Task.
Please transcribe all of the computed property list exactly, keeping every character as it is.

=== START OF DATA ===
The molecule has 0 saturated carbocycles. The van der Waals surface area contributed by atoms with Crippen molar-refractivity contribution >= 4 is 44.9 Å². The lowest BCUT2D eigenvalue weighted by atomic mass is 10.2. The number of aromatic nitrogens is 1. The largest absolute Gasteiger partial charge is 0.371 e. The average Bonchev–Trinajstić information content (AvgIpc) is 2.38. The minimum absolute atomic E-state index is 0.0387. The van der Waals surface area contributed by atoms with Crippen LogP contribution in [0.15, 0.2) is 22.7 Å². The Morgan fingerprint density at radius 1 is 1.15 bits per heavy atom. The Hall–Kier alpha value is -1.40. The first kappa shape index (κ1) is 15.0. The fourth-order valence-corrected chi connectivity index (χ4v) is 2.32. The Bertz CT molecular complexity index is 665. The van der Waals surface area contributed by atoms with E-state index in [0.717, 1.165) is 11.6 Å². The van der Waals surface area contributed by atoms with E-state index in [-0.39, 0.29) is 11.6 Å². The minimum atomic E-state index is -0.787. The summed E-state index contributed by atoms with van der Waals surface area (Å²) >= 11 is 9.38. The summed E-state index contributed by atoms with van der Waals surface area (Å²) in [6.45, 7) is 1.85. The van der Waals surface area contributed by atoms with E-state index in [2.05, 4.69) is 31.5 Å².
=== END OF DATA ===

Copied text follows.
The molecule has 0 saturated carbocycles. The van der Waals surface area contributed by atoms with Crippen molar-refractivity contribution >= 4 is 44.9 Å². The lowest BCUT2D eigenvalue weighted by atomic mass is 10.2. The number of aromatic nitrogens is 1. The largest absolute Gasteiger partial charge is 0.371 e. The average Bonchev–Trinajstić information content (AvgIpc) is 2.38. The minimum absolute atomic E-state index is 0.0387. The van der Waals surface area contributed by atoms with Crippen LogP contribution in [0.15, 0.2) is 22.7 Å². The Morgan fingerprint density at radius 1 is 1.15 bits per heavy atom. The Hall–Kier alpha value is -1.40. The first kappa shape index (κ1) is 15.0. The fourth-order valence-corrected chi connectivity index (χ4v) is 2.32. The Bertz CT molecular complexity index is 665. The van der Waals surface area contributed by atoms with E-state index in [0.717, 1.165) is 11.6 Å². The van der Waals surface area contributed by atoms with E-state index in [-0.39, 0.29) is 11.6 Å². The minimum atomic E-state index is -0.787. The summed E-state index contributed by atoms with van der Waals surface area (Å²) >= 11 is 9.38. The summed E-state index contributed by atoms with van der Waals surface area (Å²) in [6.45, 7) is 1.85. The van der Waals surface area contributed by atoms with E-state index in [2.05, 4.69) is 31.5 Å².